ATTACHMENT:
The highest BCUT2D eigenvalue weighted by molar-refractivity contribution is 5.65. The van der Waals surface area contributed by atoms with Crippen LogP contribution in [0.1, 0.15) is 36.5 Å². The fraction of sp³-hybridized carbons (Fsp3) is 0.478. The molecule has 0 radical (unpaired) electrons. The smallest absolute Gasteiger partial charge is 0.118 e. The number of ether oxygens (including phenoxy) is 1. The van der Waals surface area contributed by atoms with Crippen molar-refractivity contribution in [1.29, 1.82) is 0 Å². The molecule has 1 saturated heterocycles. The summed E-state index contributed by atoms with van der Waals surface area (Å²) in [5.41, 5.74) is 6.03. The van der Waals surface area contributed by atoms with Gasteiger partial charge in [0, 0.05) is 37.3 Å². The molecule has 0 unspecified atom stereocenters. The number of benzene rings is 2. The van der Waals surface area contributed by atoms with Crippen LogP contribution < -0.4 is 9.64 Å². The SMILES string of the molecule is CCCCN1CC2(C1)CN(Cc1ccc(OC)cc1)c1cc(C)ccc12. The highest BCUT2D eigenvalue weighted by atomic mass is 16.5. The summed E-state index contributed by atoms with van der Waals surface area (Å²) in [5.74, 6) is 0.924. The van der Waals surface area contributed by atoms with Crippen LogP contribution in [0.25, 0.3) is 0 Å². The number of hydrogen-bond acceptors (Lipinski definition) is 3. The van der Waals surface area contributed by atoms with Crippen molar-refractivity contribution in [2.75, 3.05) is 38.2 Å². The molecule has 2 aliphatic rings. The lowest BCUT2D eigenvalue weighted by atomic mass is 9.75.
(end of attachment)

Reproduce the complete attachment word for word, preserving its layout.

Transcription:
The highest BCUT2D eigenvalue weighted by molar-refractivity contribution is 5.65. The van der Waals surface area contributed by atoms with Crippen LogP contribution in [0.1, 0.15) is 36.5 Å². The fraction of sp³-hybridized carbons (Fsp3) is 0.478. The molecule has 0 radical (unpaired) electrons. The smallest absolute Gasteiger partial charge is 0.118 e. The number of ether oxygens (including phenoxy) is 1. The van der Waals surface area contributed by atoms with Crippen molar-refractivity contribution in [1.29, 1.82) is 0 Å². The molecule has 1 saturated heterocycles. The summed E-state index contributed by atoms with van der Waals surface area (Å²) in [5.41, 5.74) is 6.03. The van der Waals surface area contributed by atoms with Gasteiger partial charge in [0, 0.05) is 37.3 Å². The molecule has 0 unspecified atom stereocenters. The number of benzene rings is 2. The van der Waals surface area contributed by atoms with Crippen LogP contribution < -0.4 is 9.64 Å². The SMILES string of the molecule is CCCCN1CC2(C1)CN(Cc1ccc(OC)cc1)c1cc(C)ccc12. The highest BCUT2D eigenvalue weighted by atomic mass is 16.5. The summed E-state index contributed by atoms with van der Waals surface area (Å²) in [5.74, 6) is 0.924. The van der Waals surface area contributed by atoms with Crippen LogP contribution in [0.25, 0.3) is 0 Å². The number of hydrogen-bond acceptors (Lipinski definition) is 3. The van der Waals surface area contributed by atoms with Crippen molar-refractivity contribution in [2.75, 3.05) is 38.2 Å². The molecule has 2 aliphatic rings. The lowest BCUT2D eigenvalue weighted by atomic mass is 9.75.